Wednesday, March 7, 2012
Title: Uncommon Criminals
Author: Ally Carter
Katarina Bishop has worn a lot of labels in her short life life. Friend. Niece. Daughter. Thief. But for the last two months she’s simply been known as the girl who ran the crew that robbed the greatest museum in the world. That’s why Kat isn’t surprised when she’s asked to steal the infamous Cleopatra Emerald so it can be returned to its rightful owners.
There are only three problems. First, the gem hasn’t been seen in public in thirty years. Second, since the fall of the Egyptian empire and the suicide of Cleopatra, no one who holds the emerald keeps it for long, and in Kat’s world, history almost always repeats itself. But it’s the third problem that makes Kat’s crew the most nervous and that is simply… the emerald is cursed.
Kat might be in way over her head, but she’s not going down without a fight. After all she has her best friend—the gorgeous Hale—and the rest of her crew with her as they chase the Cleopatra around the globe, dodging curses, realizing that the same tricks and cons her family has used for centuries are useless this time.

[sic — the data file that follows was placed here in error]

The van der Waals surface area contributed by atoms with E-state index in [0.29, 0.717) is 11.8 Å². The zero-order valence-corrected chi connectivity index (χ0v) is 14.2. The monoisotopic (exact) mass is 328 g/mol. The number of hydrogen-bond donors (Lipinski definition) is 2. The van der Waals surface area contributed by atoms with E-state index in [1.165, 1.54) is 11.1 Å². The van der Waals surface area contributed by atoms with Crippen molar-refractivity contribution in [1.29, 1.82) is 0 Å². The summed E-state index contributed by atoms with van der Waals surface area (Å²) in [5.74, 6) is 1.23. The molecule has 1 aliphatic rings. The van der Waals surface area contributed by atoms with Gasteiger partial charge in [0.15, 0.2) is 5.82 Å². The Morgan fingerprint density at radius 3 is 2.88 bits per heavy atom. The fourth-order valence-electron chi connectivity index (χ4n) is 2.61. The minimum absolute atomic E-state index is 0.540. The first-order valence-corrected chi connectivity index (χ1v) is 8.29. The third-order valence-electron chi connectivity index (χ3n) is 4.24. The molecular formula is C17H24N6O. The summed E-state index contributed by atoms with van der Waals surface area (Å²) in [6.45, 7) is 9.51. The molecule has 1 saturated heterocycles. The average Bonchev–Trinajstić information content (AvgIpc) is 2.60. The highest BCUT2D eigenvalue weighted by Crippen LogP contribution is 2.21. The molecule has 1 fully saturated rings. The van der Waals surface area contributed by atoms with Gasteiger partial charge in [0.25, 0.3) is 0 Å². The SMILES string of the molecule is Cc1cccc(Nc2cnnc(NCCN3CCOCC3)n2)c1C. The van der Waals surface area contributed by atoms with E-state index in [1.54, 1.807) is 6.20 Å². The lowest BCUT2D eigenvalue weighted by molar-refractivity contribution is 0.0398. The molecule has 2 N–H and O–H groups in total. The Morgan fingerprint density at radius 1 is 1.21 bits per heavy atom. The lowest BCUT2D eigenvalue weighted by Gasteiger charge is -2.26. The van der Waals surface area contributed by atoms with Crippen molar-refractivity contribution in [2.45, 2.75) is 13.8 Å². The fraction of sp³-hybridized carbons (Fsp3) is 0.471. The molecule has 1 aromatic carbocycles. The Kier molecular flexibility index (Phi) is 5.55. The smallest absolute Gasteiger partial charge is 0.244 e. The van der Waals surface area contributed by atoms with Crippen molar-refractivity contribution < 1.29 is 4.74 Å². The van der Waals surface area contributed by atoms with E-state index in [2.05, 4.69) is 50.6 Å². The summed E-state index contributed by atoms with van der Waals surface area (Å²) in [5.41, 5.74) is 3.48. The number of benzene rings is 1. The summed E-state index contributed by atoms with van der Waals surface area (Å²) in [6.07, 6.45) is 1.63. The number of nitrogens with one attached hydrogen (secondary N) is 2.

Which means, this time, Katarina Bishop is making up her own rules (www.goodreads.com).
I ignored this series for a long time because of the covers. I thought they looked "fake" and boring and made the story appear as though it wouldn't have any depth. Then last year, I was browsing the libraries audio, I picked up Heist Society and through it in my book cart. I started it at work a few days later and was pleasantly surprised how much I enjoyed it. The characters were wonderful, especially our main character Katarina. I soon fell in love with her and her witty band of followers. I was hooked. I couldn't wait to get my hands on Uncommon Criminals and was disappointed.